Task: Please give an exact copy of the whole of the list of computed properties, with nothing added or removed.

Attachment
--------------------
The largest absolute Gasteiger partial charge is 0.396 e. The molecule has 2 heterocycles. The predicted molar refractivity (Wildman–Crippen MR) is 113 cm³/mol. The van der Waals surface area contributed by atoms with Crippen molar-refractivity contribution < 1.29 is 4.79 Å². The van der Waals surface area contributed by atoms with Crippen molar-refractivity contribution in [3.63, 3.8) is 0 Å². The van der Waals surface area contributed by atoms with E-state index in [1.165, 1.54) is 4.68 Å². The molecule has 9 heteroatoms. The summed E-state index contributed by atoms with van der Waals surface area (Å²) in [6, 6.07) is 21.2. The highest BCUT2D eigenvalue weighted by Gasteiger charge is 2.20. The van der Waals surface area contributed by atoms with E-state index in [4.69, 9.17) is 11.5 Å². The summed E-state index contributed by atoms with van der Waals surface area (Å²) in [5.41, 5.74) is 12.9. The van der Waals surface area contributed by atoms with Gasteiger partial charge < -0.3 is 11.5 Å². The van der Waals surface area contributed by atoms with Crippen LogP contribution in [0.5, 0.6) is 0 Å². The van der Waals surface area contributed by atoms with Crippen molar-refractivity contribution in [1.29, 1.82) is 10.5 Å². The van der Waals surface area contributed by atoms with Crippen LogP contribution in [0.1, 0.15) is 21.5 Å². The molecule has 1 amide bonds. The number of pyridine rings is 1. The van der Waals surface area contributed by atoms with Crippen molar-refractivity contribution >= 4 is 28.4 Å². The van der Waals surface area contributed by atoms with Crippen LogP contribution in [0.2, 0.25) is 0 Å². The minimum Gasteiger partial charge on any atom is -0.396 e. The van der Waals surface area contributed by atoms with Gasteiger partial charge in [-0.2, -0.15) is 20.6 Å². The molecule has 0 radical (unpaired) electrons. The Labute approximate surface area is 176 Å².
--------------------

The largest absolute Gasteiger partial charge is 0.396 e. The molecule has 2 heterocycles. The predicted molar refractivity (Wildman–Crippen MR) is 113 cm³/mol. The van der Waals surface area contributed by atoms with Crippen molar-refractivity contribution < 1.29 is 4.79 Å². The van der Waals surface area contributed by atoms with Crippen molar-refractivity contribution in [3.63, 3.8) is 0 Å². The van der Waals surface area contributed by atoms with E-state index in [1.165, 1.54) is 4.68 Å². The molecule has 9 heteroatoms. The summed E-state index contributed by atoms with van der Waals surface area (Å²) in [6, 6.07) is 21.2. The highest BCUT2D eigenvalue weighted by Gasteiger charge is 2.20. The van der Waals surface area contributed by atoms with E-state index in [4.69, 9.17) is 11.5 Å². The summed E-state index contributed by atoms with van der Waals surface area (Å²) in [5.41, 5.74) is 12.9. The van der Waals surface area contributed by atoms with Gasteiger partial charge < -0.3 is 11.5 Å². The van der Waals surface area contributed by atoms with Crippen LogP contribution in [0.5, 0.6) is 0 Å². The van der Waals surface area contributed by atoms with Crippen molar-refractivity contribution in [1.29, 1.82) is 10.5 Å². The van der Waals surface area contributed by atoms with Crippen LogP contribution in [0.1, 0.15) is 21.5 Å². The molecule has 1 amide bonds. The number of pyridine rings is 1. The van der Waals surface area contributed by atoms with Crippen molar-refractivity contribution >= 4 is 28.4 Å². The van der Waals surface area contributed by atoms with Crippen LogP contribution in [0.2, 0.25) is 0 Å². The minimum Gasteiger partial charge on any atom is -0.396 e. The van der Waals surface area contributed by atoms with Gasteiger partial charge in [-0.2, -0.15) is 20.6 Å². The molecule has 0 radical (unpaired) electrons. The Labute approximate surface area is 176 Å².